Efficient and Trustworthy Tool Qualification for Model-Based Testing Tools

Conference paper
Part of the Lecture Notes in Computer Science book series (LNCS, volume 7641)


The application of test automation tools in a safety-critical context requires so-called tool qualification according to the applicable standards. The objective of this qualification is to justify that verification steps automated by the tool will not lead to faulty systems under test to be accepted as fit for purpose. In this paper we review the tool qualification requirements of the standards ISO 26262 (automotive domain) and the new RTCA DO-178C (avionic domain) and propose a general approach on how to qualify model-based testing tools according to these standards in an efficient and at the same time reliable way. Our approach relies on a lightweight error detection mechanism based on the idea of replaying test executions against the model. We further show how the error detection capabilities can be integrated into a convincing argument for tool qualification, going through the necessary verification activities step-by-step. We highlight the key steps for the RT-Tester Model-Based Test Generator, which is used in test campaigns in the automotive, railway and avionic domains. The approach avoids having to qualify several complex components present in model-based testing tools, such as code generators for test procedures and constraint solving algorithms for test data elaboration.


  1. 1.
    Blackburn, M.R., Busser, R.D.: T-VEC: A Tool for Developing Critical Systems. In: Compass, pp. 237–249. IEEE Computer Society Press (1996)Google Scholar
  2. 2.
    Carver, R.H., Tai, K.C.: Replay and Testing for Concurrent Programs. IEEE Software 8(2), 66–74 (1991)CrossRefGoogle Scholar
  3. 3.
    Cousot, P., Cousot, R.: Abstract Interpretation: A Unified Lattice model for Static Analysis of Programs by Construction or Approximation of Fixpoints. In: POPL, pp. 238–252. ACM Press (1977)Google Scholar
  4. 4.
    França, R.B., Favre-Felix, D., Leroy, X., Pantel, M., Souyris, J.: Towards Formally Verified Optimizing Compilation in Flight Control Software. In: PPES. OASICS, vol. 18, pp. 5–9–68. Schloss Dagstuhl (2011)Google Scholar
  5. 5.
    Hillebrand, J., Reichenpfader, P., Mandic, I., Siegl, H., Peer, C.: Establishing Confidence in the Usage of Software Tools in Context of ISO 26262. In: Flammini, F., Bologna, S., Vittorini, V. (eds.) SAFECOMP 2011. LNCS, vol. 6894, pp. 257–269. Springer, Heidelberg (2011)CrossRefGoogle Scholar
  6. 6.
    International Organization for Standardization. ISO 26262 - Road Vehicles - Functional Safety - Part 8: Supporting Processes. ICS 43.040.10 (2009)Google Scholar
  7. 7.
    Klein, G., Andronick, J., Elphinstone, K., Heiser, G., Cock, D., Derrin, P., Elkaduwe, D., Engelhardt, K., Kolanski, R., Norrish, M., Sewell, T., Tuch, H., Winwood, S.: seL4: Formal Verification of an Operating-System Kernel. Commun. ACM 53(6), 107–115 (2010)Google Scholar
  8. 8.
    Kroening, D., Strichman, O.: Decision Procedures. Springer (2008)Google Scholar
  9. 9.
    Leroy, X.: Formal Verification of a Realistic Compiler. Commun. ACM 52(7), 107–115 (2009)zbMATHGoogle Scholar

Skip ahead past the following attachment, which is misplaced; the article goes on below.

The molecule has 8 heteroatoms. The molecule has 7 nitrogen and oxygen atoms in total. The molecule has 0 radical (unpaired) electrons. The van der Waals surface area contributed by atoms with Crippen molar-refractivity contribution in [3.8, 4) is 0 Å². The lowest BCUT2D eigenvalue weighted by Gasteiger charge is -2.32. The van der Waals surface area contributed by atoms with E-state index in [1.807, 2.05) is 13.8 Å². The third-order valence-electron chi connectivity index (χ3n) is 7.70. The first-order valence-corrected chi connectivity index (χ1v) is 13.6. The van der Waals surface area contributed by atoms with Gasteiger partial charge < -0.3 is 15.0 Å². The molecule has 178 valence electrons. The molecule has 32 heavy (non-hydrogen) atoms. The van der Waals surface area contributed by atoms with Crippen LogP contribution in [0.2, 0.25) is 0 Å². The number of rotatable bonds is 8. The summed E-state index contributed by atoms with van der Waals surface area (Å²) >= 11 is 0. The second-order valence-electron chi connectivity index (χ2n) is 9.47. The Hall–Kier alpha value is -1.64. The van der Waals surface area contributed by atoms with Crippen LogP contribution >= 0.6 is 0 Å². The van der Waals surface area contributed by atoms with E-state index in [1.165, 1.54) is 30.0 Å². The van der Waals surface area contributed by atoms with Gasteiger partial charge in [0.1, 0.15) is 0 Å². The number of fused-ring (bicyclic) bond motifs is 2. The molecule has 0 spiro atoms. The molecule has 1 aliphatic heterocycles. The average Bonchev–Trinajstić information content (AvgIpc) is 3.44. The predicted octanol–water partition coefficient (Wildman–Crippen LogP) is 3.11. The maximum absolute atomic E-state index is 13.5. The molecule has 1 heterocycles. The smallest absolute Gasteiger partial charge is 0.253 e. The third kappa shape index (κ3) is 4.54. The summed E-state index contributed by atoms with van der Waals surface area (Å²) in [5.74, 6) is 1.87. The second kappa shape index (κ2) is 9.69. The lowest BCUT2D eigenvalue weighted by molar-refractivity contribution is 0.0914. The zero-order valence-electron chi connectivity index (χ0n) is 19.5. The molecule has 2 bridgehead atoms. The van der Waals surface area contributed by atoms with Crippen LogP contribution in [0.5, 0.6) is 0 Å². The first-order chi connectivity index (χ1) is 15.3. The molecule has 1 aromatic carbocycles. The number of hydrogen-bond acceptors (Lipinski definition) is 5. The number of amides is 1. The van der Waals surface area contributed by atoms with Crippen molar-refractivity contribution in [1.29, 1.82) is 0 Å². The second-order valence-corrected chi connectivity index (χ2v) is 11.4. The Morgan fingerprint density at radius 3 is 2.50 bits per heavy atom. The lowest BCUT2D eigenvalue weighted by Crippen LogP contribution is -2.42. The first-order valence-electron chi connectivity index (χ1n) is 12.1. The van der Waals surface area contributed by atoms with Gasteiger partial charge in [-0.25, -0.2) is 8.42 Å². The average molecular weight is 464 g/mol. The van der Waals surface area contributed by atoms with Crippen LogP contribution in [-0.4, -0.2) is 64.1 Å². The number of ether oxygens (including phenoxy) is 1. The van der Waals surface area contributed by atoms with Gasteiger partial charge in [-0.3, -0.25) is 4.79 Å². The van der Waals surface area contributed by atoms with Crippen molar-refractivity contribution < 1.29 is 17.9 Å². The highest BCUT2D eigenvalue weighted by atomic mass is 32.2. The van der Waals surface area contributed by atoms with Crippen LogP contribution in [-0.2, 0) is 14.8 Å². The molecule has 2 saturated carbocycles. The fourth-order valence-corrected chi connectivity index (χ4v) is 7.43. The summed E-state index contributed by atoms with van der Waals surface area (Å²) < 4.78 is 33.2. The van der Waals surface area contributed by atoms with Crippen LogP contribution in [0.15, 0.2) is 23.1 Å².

10. 10.
    Löding, H., Peleska, J.: Timed Moore Automata: Test Data Generation and Model Checking. In: ICST, pp. 449–458. IEEE Computer Society (2010)Google Scholar
  11. 11.
    Myreen, M.O.: Verified Just-in-Time Compiler on x86. In: POPL, pp. 107–118. ACM (2010)Google Scholar
  12. 12.
    Peleska, J., Vorobev, E., Lapschies, F.: Automated Test Case Generation with SMT-Solving and Abstract Interpretation. In: Bobaru, M., Havelund, K., Holzmann, G.J., Joshi, R. (eds.) NFM 2011. LNCS, vol. 6617, pp. 298–312. Springer, Heidelberg (2011)CrossRefGoogle Scholar
  13. 13.
    Randimbivololona, F., Souyris, J., Baudin, P., Pacalet, A., Raguideau, J., Schoen, D.: Applying Formal Proof Techniques to Avionics Software: A Pragmatic Approach. In: Wing, J.M., Woodcock, J., Davies, J. (eds.) FM 1999. LNCS, vol. 1709, pp. 1798–1815. Springer, Heidelberg (1999)CrossRefGoogle Scholar
  14. 14.
    Regehr, J.: The Future of Compiler Correctness (2010),
  15. 15.
    RTCA SC-167/EUROCAE WG-12. Software Considerations in Airborne Systems and Equipment Certification. Number RTCA/DO-178B. RTCA, Inc., 1140 Connecticut Avenue, N.W., Suite 1020, Washington, D.C. 20036 (December 1992)Google Scholar
  16. 16.
    RTCA SC-205/EUROCAE WG-71. Software Considerations in Airborne Systems and Equipment Certification. Number RTCA/DO-178C. RTCA, Inc., 1140 Connecticut Avenue, N.W., Suite 1020, Washington, D.C. 20036 (December 2011)Google Scholar
  17. 17.
    RTCA SC-205/EUROCAE WG-71. Software Tool Qualification Considerations. Number RTCA/DO-330. RTCA, Inc. (December 2011)Google Scholar
  18. 18.
    Souyris, J., Wiels, V., Delmas, D., Delseny, H.: Formal Verification of Avionics Software Products. In: Cavalcanti, A., Dams, D.R. (eds.) FM 2009. LNCS, vol. 5850, pp. 532–546. Springer, Heidelberg (2009)CrossRefGoogle Scholar

Copyright information

© IFIP International Federation for Information Processing 2012

Authors and Affiliations

  1. 1.Verified Systems International GmbHBremenGermany
  2. 2.Department of Mathematics and Computer ScienceUniversity of BremenGermany

Personalised recommendations